It was only the bust of his chest and head, but engraved across his chest were a lyre, a dolphin, and—if that wasn’t enough symbolic overload for the masses—there were a dozen tiny cicadas perched on his shoulder. What the hell did the annoying, buzzing insects that got stuck in people’s hair even stand for? Symbolizing music and song my rosy left butt cheek.
I’d never understood my mom’s fascination with Apollo or with any of the gods for that matter. They’d been on the absentee list since mortals had decided sacrificing their virgin daughters was a totally uncool practice. I didn’t know a soul who’d ever seen a god. They’d run around and bred a hundred or so demigods and then let them have babies—the pure-bloods—but they never showed up on anyone’s birthday bearing gifts.
Holding my hand over my nose, I walked over to the candle surrounded by more laurel and blew it out. Being a god of prophecy, I wondered if Apollo had foreseen that. Gaudiness aside, what was shown of his marble chest was pretty nice.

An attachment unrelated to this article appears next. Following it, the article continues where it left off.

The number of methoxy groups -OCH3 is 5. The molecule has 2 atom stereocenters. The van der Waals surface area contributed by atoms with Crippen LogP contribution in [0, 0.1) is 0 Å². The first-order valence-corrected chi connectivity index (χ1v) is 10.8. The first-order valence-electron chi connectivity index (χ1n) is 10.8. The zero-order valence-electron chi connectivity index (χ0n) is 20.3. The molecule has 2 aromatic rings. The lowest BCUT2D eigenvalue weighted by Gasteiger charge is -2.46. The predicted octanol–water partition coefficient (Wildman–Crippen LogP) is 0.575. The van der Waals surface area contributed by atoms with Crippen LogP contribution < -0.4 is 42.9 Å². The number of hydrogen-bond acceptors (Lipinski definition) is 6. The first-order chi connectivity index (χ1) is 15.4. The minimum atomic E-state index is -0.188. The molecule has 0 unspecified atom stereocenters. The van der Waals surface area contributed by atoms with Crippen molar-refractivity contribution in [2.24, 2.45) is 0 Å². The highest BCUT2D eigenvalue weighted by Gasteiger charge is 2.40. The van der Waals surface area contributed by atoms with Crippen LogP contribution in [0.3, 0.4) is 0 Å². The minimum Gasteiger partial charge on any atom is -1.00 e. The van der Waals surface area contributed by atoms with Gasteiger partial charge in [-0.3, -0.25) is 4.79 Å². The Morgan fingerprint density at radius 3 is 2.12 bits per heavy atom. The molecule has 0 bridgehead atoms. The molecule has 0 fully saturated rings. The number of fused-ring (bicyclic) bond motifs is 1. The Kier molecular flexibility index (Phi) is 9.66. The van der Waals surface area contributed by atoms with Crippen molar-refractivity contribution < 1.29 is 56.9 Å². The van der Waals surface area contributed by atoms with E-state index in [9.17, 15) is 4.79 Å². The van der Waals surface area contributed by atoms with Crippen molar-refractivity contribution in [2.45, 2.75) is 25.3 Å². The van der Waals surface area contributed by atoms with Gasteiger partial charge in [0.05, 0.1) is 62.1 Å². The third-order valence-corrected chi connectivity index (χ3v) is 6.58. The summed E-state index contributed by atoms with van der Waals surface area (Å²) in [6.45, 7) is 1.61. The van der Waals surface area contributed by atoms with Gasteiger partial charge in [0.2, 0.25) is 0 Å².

Nicer than Matt’s chest.
Which was something I’d never be seeing or touching again. With that in mind, I grabbed the carton of double chocolate fudge ice cream out of the freezer and a large spoon. Not even bothering with a bowl, I climbed the uneven steps.
Soft light spilled out from the gap between my mom’s bedroom door and the floor. Stopping in front of her door, I glanced at my room and then down at the ice cream. I bit my lower lip and debated bursting into her room. She probably already knew I’d snuck out earlier and if she didn’t, the sand covering half my body would give it away. But I hated the fact that my mom was home alone on a Friday night. Again.
“Lexie?” The soft and sweet voice called from behind the door. “What are you doing?”
I nudged open the door and peeked inside. She sat at the head of the bed, reading one of those smutty romance novels with half-naked guys on the cover. I totally stole them when she wasn’t looking. Beside her on the small bedside table was a pot of hibiscus flowers. They were her favorite. The purple petals were beautiful, but the only scent came from the vanilla oil she loved to sprinkle over the petals.